Topic: Media Research Center
The Media Research Center's Alexander Hall sounded a lot like a paid hype man-slash-PR representative for Parler in a Feb. 15 post:
The wildly popular free speech platform Parler has made a sudden return after being nuked from the internet by Amazon Web Services back in January.
“Parler, the world’s #1 free speech social media platform with over 20 million users, is announcing its official relaunch today, built on sustainable, independent technology and not reliant on so-called ‘Big Tech’ for its operations,” the social media platform revealed on Monday in a press release. “Parler’s relaunch—open to Americans of all viewpoints—is available immediately.”
Parler’s interim CEO Mark Meckler explained how Parler has risen from the ashes of being deplatformed earlier this year: “When Parler was taken offline in January by those who desire to silence tens of millions of Americans, our team came together, determined to keep our promise to our highly engaged community that we would return stronger than ever.”
The platform explained in its press release that “Parler’s new platform is built on robust, sustainable, independent technology.” It also specified that the platform will only be available first for “its current users only in the first week, with new users being able to sign up starting the following week.”
The email assured readers that Meckler is a “free speech advocate” with “expertise in launching, growing and developing effective business and technology models for two of the largest grassroots organizations in modern American history, Tea Party Patriots and Convention of States.”
The mention of Meckler as interim CEO might come as a surprise to MRC readers who weren't told that the former CEO and co-founder, John Matze, was fired a few weeks earlier. But Hall was eager to throw Matze under the bus:
Meckler has been tapped to temporarily lead the company as it overhauls its leadership after its previous CEO left amid controversy.
Ex-Parler CEO John Matze explained to Axios on HBO that Parler’s negotiations to bring Trump onto their platform never materialized. "I didn't like the idea of working with Trump, because he might have bullied people inside the company to do what he wanted. But I was worried that if we didn't sign the deal, he might have been vengeful and told his followers to leave Parler," Matze stated.
Matze had also written a memo to employees with dubious claims regarding why he had been terminated. “However, Fox News contributor and Parler co-owner Dan Bongino doesn’t see eye to eye with Matze’s version of the ousting,” Fox news reported. “Bongino said there were ‘two separate visions for the company’ and the ‘free speech vision’ originated from Bongino and other owners of the company.”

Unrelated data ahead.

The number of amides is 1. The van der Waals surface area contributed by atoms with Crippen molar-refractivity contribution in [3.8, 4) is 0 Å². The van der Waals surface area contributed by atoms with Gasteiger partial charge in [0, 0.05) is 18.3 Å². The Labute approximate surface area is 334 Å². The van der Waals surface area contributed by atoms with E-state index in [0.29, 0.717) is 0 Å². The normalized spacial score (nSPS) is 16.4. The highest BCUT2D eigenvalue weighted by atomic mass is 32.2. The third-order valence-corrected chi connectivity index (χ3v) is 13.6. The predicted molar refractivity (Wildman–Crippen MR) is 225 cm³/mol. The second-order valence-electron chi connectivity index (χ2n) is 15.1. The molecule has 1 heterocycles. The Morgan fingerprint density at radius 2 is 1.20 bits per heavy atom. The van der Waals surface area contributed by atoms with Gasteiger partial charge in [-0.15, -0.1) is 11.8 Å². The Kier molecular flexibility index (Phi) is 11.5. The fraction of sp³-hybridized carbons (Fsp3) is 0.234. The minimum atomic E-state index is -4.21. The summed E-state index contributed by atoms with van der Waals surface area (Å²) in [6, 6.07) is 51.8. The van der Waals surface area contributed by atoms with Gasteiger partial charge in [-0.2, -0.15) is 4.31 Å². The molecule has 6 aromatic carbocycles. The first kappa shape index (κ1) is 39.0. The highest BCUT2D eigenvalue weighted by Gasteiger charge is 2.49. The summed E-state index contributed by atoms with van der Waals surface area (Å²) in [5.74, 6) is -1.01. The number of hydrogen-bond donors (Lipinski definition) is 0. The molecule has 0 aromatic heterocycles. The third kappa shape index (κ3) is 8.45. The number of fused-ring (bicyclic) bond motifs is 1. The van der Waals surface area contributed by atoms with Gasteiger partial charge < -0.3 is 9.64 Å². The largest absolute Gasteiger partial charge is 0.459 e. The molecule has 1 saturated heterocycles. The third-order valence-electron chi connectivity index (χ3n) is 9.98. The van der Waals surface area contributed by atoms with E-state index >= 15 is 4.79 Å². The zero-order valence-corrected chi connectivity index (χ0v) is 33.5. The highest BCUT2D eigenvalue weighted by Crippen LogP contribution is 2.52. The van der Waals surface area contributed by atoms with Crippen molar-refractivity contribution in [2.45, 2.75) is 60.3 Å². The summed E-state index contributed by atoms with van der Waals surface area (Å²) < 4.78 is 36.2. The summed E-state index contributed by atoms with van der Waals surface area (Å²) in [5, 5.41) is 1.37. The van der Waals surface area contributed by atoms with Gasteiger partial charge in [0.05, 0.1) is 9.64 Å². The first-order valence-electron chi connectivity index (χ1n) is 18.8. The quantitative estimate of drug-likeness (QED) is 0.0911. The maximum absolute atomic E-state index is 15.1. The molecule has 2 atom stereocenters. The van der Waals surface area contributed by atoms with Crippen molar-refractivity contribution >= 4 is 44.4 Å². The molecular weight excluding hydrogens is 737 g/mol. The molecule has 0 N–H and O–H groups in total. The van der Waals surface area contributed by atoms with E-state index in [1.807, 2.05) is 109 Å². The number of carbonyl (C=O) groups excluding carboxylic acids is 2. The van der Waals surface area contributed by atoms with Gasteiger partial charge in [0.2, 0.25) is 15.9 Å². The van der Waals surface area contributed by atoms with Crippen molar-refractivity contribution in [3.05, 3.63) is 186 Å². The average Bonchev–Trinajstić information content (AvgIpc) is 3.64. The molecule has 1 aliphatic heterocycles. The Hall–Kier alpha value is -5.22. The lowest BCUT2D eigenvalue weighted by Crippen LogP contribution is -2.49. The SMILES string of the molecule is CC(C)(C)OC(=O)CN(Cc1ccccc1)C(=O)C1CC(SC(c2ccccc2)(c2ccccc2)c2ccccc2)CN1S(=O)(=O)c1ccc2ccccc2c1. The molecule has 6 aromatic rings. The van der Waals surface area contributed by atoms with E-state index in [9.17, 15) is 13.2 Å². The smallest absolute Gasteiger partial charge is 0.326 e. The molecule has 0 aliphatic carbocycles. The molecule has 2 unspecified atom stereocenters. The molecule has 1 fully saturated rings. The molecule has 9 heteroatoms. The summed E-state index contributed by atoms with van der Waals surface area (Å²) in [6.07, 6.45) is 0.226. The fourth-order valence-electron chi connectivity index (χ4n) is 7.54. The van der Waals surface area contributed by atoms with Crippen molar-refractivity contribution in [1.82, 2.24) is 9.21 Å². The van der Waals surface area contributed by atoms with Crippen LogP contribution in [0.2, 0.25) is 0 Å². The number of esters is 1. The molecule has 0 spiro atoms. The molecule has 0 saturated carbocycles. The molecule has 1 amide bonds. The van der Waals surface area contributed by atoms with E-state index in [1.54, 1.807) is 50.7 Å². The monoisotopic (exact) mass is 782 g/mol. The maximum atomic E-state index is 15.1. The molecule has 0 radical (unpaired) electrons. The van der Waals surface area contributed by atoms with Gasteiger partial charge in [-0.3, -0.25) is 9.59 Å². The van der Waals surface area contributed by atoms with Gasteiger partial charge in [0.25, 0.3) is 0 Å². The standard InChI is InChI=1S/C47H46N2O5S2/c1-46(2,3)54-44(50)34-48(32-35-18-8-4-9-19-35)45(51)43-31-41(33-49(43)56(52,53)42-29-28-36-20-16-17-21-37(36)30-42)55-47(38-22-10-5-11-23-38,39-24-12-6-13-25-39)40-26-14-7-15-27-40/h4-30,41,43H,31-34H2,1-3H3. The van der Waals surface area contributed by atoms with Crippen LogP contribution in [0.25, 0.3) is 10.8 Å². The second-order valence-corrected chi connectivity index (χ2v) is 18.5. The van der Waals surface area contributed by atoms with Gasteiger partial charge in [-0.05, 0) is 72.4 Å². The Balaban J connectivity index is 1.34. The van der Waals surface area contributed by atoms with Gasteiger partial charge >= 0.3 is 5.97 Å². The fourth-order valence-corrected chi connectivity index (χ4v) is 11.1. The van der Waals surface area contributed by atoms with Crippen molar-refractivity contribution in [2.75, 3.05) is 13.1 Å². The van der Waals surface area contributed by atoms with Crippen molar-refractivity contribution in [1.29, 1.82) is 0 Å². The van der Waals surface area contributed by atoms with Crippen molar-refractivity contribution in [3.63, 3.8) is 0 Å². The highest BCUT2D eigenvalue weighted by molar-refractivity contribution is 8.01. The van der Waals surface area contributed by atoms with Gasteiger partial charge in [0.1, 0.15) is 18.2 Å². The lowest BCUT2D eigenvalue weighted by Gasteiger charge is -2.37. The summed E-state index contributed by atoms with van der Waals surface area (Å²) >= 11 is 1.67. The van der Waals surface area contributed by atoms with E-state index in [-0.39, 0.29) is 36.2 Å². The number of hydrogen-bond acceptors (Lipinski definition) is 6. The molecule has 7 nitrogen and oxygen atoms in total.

Hall linked to a Fox News article on the controversy that included a fuller quote from Matze stating that "the Parler board controlled by Rebekah Mercer decided to immediately terminate my position as CEO."Yep, that's the same Rebekah Mercer whose family has donated millions of dollars to Hall's employer and sits on the MRC board.
Weird how Hall didn't mention that detail; indeed, Hall made no mention of Mercer at all, evn though she's reported to have played a major role in firing Matze. As NPR reported:
In an interview with NPR, Matze claimed that there was a dispute with Mercer over just how far Parler would take its openness to free speech. He said that if the company wanted to succeed, Parler would have crack down on domestic terrorists and any groups that incite violence, including the Trump-supporting conspiracy theory QAnon.
"I got silence as a result," Matze said.
Matze said that after the attack on the Capitol, he felt that the site had to step up its content-policing efforts.
"To me, it was a clear indication of what could have happen if we didn't change the ways were being done," he said.
It has since been claimed that the Parler board stripped Matze of his entire ownership stake, despite his being a co-founder. Further, seemingly contrary to its right-wing reputation of allowing all speech no matter how offensive, Parler has not only reportedly banned far-right provocateur Milo Yiannopoulos, it also allegedly suspended Matze's account for a time. Meanwhile, despite having an interim CEO, Mercer appears to be the one running the show at Parler.
But fully reporting the happenings around Parler was not Hall's concern. It was time for him to go back into hype-man mode:
Conservatives and free speech commentators are abuzz over the fact that Parler has come back online.
“The internet is a better place with @parler_app!” Conservative commentator Brigitte Gabriel proclaimed on Twitter.
Parler had originally been kneecapped by multiple tech companies in January.
Hall conveniently didn't mention those pesky posts filled with hate and threats of violence that were the actual reason Parler was "kneecapped." But the truth isn't really his concern.